Here are a few of my comments; please add yours:

1) I want Ellen DeGeneres as a guest judge every week.

2) The "slow-motion" gripe made sense. There was a flowing beauty to seeing Brandon Bryant and Jeanine Mason float through an ultra-slow waltz (to a gorgeous Hayley Westenra song), but the piece was so low that the dancers seemed to be working by rote.

3) The next dance had Ade Obayomi and Melissa Sandvig doing a cha-cha. Like the Brandon-Jeanine piece, it seemed sort of dance-by-numbers.

4) And then, in the second half of the show, those same two dancers gave the season it's best moment. Ade and Melissa danced to a Tyce DiOrio piece about a woman with cancer. It was brilliant in its choreography and its performances. Three of the judges were moved to tears; this was dance and television at its best.

5) Sandwitched around that were two other great, high-energy pieces -- a Laurieann Gibson one with Brandon and Jeanine, a Shane Sparks one with Jason Glover and Kayla Radomski.

6) I also thought the first Jason-Kayla number ("Mr. Monogamy," by DiOrio) was excellent. It was the highlight of a weak first half.

7) Now that I think of it, I want DeGeneres to be guest judge on ALL competition shows. Surely, she must know something about cooking, modelling and country duets.

8) Only one duo, Evan Kasprzak and Janette Manrara, didn't have a big, show-stopper number. Evan also dropped his hat during his solo, but recovered nicely.

9) Those solos have been so-so for most of the women (Melissa excluded), but the guys have shone. As usual, Ade and Jason were superb.

10) My prediction for who will be ousted Thursday? I'll say Jeanine (whose solo was weak) and Brandon. The latter is just a guess, though. Jason and Ade are out of the question, that leaves only Evan (who keeps getting singled out because of his charm) and Brandon. Brandon might go, proving anew that life is not fair.

 

 

 

 

 

"Dance" resumes, without its Hawaii flavor




A new round of "So You Think You Can Dance" starts tonight, with two of the more interesting people gone. Here's my recent interview with Kupono Aweau and Randi Evans:

In his pre-teen days in Hawaii, Kupono
Aweau learned two lessons: Life isn't always fair, but it can be
changed.

That was when different classrooms
combined for a 5th-grade play.

“We had the crappiest scene in the
play,” Aweau, who was eliminated Thursday from “So You Think You
Can Dance,” said by phone. “The other classroom had all the
coolest kids. There was this one girl who did a dance solo. I had
never seen one before, but I thought that was so cool.”

He would practice dance at home, then
started studying at a studio when he was 15. He reached the “Dance”
finals, again learning that life isn't fair:

– The best parts: He and Kayla
Radomski did two duets from master choreographers, drawing praise.
One was a crash-test dummy number by Wade Robson, the other an
addiction piece by Mia Michaels, bringing personal impact. “My
father and sister were … crystal-meth addicts,” Aweau said. “It
was a rough time for our family, but they fought their way through it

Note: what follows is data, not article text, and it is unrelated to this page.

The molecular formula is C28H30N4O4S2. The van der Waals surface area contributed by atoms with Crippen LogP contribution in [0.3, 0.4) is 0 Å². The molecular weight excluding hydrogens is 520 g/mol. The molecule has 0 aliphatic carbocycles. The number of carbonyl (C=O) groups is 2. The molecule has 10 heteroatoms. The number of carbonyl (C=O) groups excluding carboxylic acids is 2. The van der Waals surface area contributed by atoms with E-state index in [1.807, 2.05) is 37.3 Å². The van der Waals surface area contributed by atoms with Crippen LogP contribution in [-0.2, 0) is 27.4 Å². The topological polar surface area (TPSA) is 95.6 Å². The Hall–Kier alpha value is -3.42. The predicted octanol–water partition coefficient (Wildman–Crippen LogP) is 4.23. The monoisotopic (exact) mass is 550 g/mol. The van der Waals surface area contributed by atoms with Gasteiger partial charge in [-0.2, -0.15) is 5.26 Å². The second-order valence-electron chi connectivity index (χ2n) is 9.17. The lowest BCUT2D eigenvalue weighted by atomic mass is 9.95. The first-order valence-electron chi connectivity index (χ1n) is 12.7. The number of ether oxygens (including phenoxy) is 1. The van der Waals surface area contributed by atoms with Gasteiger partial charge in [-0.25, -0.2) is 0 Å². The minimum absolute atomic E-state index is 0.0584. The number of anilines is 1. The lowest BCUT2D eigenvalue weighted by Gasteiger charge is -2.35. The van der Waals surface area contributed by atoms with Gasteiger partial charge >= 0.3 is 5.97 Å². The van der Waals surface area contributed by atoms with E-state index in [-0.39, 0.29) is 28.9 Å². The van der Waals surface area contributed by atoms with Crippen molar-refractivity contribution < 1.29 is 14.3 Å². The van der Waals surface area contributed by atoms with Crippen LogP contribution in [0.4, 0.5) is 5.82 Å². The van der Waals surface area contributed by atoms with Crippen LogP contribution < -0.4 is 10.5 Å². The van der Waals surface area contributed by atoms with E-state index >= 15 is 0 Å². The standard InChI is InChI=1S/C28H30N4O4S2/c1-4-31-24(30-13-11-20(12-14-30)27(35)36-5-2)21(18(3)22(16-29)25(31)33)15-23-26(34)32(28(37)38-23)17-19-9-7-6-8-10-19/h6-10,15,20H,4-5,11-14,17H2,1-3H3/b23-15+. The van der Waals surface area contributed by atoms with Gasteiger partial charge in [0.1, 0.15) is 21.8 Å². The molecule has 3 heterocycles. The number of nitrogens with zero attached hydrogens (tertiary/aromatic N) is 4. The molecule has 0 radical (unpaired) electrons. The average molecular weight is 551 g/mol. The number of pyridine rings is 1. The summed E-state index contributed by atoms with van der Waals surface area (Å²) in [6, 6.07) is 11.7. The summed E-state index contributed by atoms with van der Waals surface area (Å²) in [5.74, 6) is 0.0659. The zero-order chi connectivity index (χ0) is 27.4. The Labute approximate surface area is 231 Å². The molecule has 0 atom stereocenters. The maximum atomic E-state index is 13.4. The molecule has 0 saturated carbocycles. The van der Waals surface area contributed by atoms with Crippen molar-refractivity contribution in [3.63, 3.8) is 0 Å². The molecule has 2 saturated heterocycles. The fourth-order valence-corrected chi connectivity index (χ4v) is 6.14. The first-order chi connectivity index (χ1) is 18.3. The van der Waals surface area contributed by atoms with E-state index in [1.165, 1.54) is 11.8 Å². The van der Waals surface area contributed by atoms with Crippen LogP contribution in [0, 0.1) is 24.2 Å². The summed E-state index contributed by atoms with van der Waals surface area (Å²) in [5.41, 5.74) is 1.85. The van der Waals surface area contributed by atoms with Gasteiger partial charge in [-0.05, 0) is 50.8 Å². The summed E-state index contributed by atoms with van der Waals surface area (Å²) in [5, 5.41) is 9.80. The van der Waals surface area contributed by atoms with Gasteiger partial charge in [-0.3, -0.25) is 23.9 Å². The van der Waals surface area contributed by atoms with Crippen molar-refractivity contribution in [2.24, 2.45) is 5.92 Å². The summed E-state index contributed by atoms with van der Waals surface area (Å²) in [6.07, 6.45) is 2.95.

… This was like therapy to me.”

– The worst: Partners were shuffled
this week and he did a Spanish-style ballroom number with Randi
Evans. “Kupono's a great guy and we had a lot of fun togther,”
Evans said today by phone. “It just wasn't the best (piece) of the
night.”

Small (5-foot-3) and zesty, Evans had
often drawn praise when paired with a down-sized partner, Evan
Kasprzak. This week the duos were broken up and she found herself
doing a tough piece. Judges disliked many things about the result,
including her wig. (“That wasn't my choice,” she said.) Viewers
apparently agreed and they had the lowest male and female totals.

Both were eliminated, with the field
trimmed to eight. The key thing, Aweau said, is that they'll both be
in the show's tour. “Being in the top 10 just lifts this weight
from you.”

The two eliminated dancers, both 23,
sounded extraordinarily cheerful today. Aweau said he's looking
forward to visiting Hawaii and celebrating with his family; Evans
will “rest my body” briefly in Utah.

That's where she and her husband like
to go four-wheeling (“I'm an outdoor junkie”), but not dancing.
“My husband couldn't be more on the opposite end of the spectrum.
It's like he can't even keep a beat.”

A busy day for moon memories


For one day, viewers can forget current troubles and enjoy a long-ago triumph. Today (Monday, July 20), TV celebrates the first anniversary of man's walk on the moon. That includes:

-- Wolf Blitzer's "Situation Room," at 4 p.m. ET on CNN. At 4:17 p.m. -- precisely 40 years after the landing -- Blitzer plans to talk to Buzz Aldrin, who was the second man (after Neil Armstrong) to step out of the lunar module that day and walk the moon.

-- "Moonshot," from 9-11 p.m. on the History Channel. It beautifully blends scripted scenes and historic footage. Please see my previous blog on Walter Cronkite (featured in the film) and moon converage.

-- "When We Left Earth," at 10 p.m. on Discovery.

-- And more, including all the news shows, plus Turner Classic Movies, which has the 1902 "A Trip to the Moon" at 8 p.m., "For All Mankind" at 8:15 and the brilliant-but-quirky "The Right Stuff" at 10.